Kyra Burnett assists the firm in biotechnology patent prosecution. She has extensive knowledge in the areas of neuroscience & neurobiology, fluorescent microscopy, microfluidics, and bioinstrumentation. 

Kyra received her PhD from Worcester Polytechnic University in Biomedical Engineering where her dissertation work used high-throughput and high-resolution functional imaging methods to identify mechanisms of variable neural excitability in C. elegans. Additionally, she developed a versatile hydrogel immobilization technique for living organism for long-term microscopy. 

Prior to joining Wolf, Kyra was a visiting research assistant at Lillie Labs in Woods Hole where she combined her hydrogel immobilization technique with light sheet systems to further understand information flow from sensory inputs to motor outputs in optogenetically–stimulated neural networks in C. elegans. In addition, Kyra was a visiting research assistant at IMP in Vienna, Austria. During this time, her work used microfluidic and whole brain imaging techniques to study how broadly neural variability occurred in neural networks.

  • Society for Neuroscience (SfN)
  • Tau Beta Pi (Engineering Honor Society) 
  • National Academy of Inventors (Honorary Member)
  • NSF IGERT Fellowship Recipient
  • Alfred R. & Janet H. Potvin Award Recipient
  • NSF IGERT CIIF Grant (WPI). Burnett K., and Lagoy, R. A high-content and high-throughput drug screening method to identify modulators of neural activity in whole-organism. $15,000.
  • Graduate Representative for 2017 AAAS CASE Workshop 


  • Burnett, K., Edsinger, E., Albrecht, D. (2018). Rapid and gentle hydrogel encapsulation of living organisms enables longterm microscopy over multiple hours. Nature Communications Biology & Anniversary Collection.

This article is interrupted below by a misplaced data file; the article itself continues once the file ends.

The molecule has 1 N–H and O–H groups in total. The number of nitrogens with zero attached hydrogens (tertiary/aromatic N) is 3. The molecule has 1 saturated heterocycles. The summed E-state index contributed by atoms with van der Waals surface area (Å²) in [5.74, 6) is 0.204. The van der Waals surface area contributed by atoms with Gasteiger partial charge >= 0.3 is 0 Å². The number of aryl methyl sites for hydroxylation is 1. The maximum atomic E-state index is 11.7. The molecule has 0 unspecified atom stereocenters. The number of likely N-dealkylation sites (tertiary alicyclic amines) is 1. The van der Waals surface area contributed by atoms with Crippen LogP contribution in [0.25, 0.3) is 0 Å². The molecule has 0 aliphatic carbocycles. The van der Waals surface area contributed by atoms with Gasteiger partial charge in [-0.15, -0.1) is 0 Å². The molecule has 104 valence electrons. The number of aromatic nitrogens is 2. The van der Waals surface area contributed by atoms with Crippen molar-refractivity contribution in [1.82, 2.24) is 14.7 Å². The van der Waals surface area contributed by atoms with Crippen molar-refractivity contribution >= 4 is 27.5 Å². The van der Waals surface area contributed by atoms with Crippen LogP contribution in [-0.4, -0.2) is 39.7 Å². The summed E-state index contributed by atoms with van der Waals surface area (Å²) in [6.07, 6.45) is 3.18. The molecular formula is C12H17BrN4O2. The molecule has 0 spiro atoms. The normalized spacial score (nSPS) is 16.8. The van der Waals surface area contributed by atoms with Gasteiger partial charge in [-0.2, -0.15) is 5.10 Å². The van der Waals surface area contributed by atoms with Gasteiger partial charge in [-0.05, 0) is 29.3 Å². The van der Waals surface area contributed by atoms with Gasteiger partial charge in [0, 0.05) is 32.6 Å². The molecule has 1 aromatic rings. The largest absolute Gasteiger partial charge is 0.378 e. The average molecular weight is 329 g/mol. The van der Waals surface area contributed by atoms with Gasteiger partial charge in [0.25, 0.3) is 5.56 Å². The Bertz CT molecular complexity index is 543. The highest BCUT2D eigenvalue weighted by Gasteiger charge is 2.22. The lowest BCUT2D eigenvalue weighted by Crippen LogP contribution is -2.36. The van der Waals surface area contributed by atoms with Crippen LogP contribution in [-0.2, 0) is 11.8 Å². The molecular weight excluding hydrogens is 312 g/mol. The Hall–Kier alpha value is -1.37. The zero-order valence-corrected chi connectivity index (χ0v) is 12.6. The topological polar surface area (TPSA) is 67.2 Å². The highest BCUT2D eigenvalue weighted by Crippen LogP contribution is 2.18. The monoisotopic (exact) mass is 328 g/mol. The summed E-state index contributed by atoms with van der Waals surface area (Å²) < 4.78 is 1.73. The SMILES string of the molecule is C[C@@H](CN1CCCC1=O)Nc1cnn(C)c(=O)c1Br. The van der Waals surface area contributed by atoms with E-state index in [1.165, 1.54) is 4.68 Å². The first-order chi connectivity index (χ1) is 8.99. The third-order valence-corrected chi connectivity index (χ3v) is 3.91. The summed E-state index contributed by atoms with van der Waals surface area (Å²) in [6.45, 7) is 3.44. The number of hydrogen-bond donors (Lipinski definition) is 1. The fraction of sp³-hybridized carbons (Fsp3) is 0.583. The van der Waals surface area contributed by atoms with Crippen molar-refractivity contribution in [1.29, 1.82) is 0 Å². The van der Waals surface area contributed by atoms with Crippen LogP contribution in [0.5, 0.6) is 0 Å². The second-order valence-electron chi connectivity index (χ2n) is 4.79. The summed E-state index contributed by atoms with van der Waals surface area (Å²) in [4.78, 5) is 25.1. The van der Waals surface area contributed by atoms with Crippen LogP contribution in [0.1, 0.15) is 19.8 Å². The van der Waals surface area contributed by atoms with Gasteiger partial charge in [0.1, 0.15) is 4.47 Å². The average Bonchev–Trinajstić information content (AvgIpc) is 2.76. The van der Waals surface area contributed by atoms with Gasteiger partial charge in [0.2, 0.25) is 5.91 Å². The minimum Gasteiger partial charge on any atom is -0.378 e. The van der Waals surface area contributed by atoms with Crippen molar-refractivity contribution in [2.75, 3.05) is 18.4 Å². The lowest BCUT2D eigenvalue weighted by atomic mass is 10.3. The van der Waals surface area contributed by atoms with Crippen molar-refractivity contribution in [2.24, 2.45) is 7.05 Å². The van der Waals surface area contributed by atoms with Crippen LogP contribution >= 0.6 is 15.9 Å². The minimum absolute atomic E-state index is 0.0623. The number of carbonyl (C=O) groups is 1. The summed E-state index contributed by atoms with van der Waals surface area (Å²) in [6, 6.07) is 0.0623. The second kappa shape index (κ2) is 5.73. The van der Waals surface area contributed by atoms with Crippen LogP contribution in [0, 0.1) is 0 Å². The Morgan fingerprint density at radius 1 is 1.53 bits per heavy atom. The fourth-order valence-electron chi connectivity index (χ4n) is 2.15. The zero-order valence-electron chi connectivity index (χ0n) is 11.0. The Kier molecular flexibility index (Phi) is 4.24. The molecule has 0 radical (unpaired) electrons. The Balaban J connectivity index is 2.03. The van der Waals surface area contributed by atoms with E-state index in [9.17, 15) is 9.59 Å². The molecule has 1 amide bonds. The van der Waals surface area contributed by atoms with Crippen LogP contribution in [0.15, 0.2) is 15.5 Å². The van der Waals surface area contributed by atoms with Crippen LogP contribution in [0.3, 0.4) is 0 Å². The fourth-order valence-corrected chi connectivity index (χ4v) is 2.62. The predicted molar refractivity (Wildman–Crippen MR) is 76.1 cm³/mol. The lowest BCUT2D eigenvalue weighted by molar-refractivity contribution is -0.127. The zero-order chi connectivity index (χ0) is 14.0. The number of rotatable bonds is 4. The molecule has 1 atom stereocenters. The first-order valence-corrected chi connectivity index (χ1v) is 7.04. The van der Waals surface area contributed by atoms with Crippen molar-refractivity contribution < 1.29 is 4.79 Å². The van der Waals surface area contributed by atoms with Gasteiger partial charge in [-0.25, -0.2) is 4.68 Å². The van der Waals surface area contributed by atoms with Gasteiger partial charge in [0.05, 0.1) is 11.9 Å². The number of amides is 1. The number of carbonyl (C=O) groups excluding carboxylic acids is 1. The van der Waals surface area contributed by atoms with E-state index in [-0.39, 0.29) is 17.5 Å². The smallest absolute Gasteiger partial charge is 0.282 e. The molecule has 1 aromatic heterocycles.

• Hydrogel Encapsulation of Living Organisms for Long-Term Microscopy. USPTO App. # 62/557,434 (2017).
  • Ramasubramanian, A., Chu-LaGraff, Q., Buma, T., Chico, K., Carnes, M., Burnett, K., Bradner, S., and Gordon S (2013). On the Role of Intrinsic and Extrinsic Forces In Early Cardiac S-looping. Developmental Dynamics.

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Kyra Burnett assists the firm in biotechnology patent prosecution. She has extensive knowledge in the areas of neuroscience & neurobiology, fluorescent microscopy, microfluidics, and bioinstrumentation. 

Kyra received her PhD from Worcester Polytechnic University in Biomedical Engineering where her dissertation work used high-throughput and high-resolution functional imaging methods to identify mechanisms of variable neural excitability in C. elegans. Additionally, she developed a versatile hydrogel immobilization technique for living organism for long-term microscopy. 

Prior to joining Wolf, Kyra was a visiting research assistant at Lillie Labs in Woods Hole where she combined her hydrogel immobilization technique with light sheet systems to further understand information flow from sensory inputs to motor outputs in optogenetically–stimulated neural networks in C. elegans. In addition, Kyra was a visiting research assistant at IMP in Vienna, Austria. During this time, her work used microfluidic and whole brain imaging techniques to study how broadly neural variability occurred in neural networks.

  • Society for Neuroscience (SfN)
  • Tau Beta Pi (Engineering Honor Society) 
  • National Academy of Inventors (Honorary Member)
  • NSF IGERT Fellowship Recipient
  • Alfred R. & Janet H. Potvin Award Recipient
  • NSF IGERT CIIF Grant (WPI). Burnett K., and Lagoy, R. A high-content and high-throughput drug screening method to identify modulators of neural activity in whole-organism. $15,000.
  • Graduate Representative for 2017 AAAS CASE Workshop 
  • Burnett, K., Edsinger, E., Albrecht, D. (2018). Rapid and gentle hydrogel encapsulation of living organisms enables longterm microscopy over multiple hours. Nature Communications Biology & Anniversary Collection.
  • Hydrogel Encapsulation of Living Organisms for Long-Term Microscopy. USPTO App. # 62/557,434 (2017).
  • Ramasubramanian, A., Chu-LaGraff, Q., Buma, T., Chico, K., Carnes, M., Burnett, K., Bradner, S., and Gordon S (2013). On the Role of Intrinsic and Extrinsic Forces In Early Cardiac S-looping. Developmental Dynamics.